Q:

# Suppose the numbers (\$10,000, 6 percent, \$500) were user selectable. Are there values for which the algorithm you developed would not terminate? If so, change the algorithm to make sure it always terminates

Write an algorithm to settle the following question: A bank account starts out with \$10,000. Interest is compounded monthly at 6 percent per year (0.5 percent per month). Every month, \$500 is withdrawn to meet college expenses. After how many years is the account depleted?

Suppose the numbers (\$10,000, 6 percent, \$500) were user selectable. Are there values for which the algorithm you developed would not terminate? If so, change the algorithm to make sure it always terminates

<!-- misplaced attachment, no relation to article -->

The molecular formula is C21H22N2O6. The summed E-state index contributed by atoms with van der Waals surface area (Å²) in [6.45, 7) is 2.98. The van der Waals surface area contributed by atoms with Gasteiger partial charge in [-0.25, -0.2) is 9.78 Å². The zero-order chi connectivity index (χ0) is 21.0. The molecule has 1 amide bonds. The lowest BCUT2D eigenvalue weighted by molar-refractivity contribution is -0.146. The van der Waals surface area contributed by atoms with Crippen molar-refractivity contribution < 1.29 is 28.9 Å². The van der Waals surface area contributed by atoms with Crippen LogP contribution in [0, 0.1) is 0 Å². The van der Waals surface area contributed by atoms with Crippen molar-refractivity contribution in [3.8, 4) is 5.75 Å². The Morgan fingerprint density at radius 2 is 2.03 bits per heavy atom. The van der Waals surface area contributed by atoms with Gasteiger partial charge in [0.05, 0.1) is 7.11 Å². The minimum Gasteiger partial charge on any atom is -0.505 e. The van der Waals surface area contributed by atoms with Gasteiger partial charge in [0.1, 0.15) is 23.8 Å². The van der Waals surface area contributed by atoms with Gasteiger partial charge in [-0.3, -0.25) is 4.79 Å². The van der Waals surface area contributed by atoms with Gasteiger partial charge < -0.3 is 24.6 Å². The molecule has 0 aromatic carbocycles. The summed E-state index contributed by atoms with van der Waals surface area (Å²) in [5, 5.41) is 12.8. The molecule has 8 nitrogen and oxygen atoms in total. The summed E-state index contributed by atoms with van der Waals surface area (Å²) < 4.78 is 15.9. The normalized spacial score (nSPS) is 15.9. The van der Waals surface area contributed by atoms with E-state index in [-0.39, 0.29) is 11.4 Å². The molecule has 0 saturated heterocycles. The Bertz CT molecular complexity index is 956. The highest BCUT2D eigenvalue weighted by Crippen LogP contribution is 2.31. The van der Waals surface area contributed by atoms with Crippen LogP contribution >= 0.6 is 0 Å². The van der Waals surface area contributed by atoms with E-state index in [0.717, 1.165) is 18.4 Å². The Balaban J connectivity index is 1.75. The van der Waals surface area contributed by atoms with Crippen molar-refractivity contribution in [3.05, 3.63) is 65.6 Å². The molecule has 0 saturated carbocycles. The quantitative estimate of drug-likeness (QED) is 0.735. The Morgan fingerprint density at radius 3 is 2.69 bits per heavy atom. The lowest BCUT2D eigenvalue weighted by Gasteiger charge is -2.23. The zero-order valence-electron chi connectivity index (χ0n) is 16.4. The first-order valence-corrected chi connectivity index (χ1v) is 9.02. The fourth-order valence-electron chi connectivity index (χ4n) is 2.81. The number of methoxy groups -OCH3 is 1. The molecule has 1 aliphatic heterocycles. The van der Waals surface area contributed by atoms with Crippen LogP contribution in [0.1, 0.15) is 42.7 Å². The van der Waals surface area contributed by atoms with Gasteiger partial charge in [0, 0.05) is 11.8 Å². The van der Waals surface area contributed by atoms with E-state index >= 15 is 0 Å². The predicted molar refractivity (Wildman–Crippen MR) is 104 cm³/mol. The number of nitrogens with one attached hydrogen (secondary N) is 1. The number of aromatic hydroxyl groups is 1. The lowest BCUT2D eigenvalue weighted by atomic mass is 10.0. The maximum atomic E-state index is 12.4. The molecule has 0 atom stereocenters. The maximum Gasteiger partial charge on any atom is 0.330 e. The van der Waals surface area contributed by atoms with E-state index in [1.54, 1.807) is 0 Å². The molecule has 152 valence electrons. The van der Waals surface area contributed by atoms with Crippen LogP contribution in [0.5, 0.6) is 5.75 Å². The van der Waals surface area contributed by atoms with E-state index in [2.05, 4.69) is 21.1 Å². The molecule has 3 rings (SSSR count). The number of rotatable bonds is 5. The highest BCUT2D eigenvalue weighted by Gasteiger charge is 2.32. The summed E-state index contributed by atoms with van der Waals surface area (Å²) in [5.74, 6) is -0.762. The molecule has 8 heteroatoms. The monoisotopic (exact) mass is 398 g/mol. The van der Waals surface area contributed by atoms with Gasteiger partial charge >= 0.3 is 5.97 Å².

Yes, any interest rate that causes more money to be added each month than was taken out would prevent the solution to R1.12 from terminating. We can guarantee that our algorithm terminates by checking for this condition before the calculation starts:
balance = \$10,000
monthly interest rate = 0.5%
monthly withdrawal amount = \$500
if balance * monthly interest rate > monthly withdrawal amount
report that the balance will never reach zero
else
total months = 0
while balance is greater than \$0
increase balance by 0.5% of its value
decrease balance by \$500
add 1 to the total number of months
years to deplete = total months /12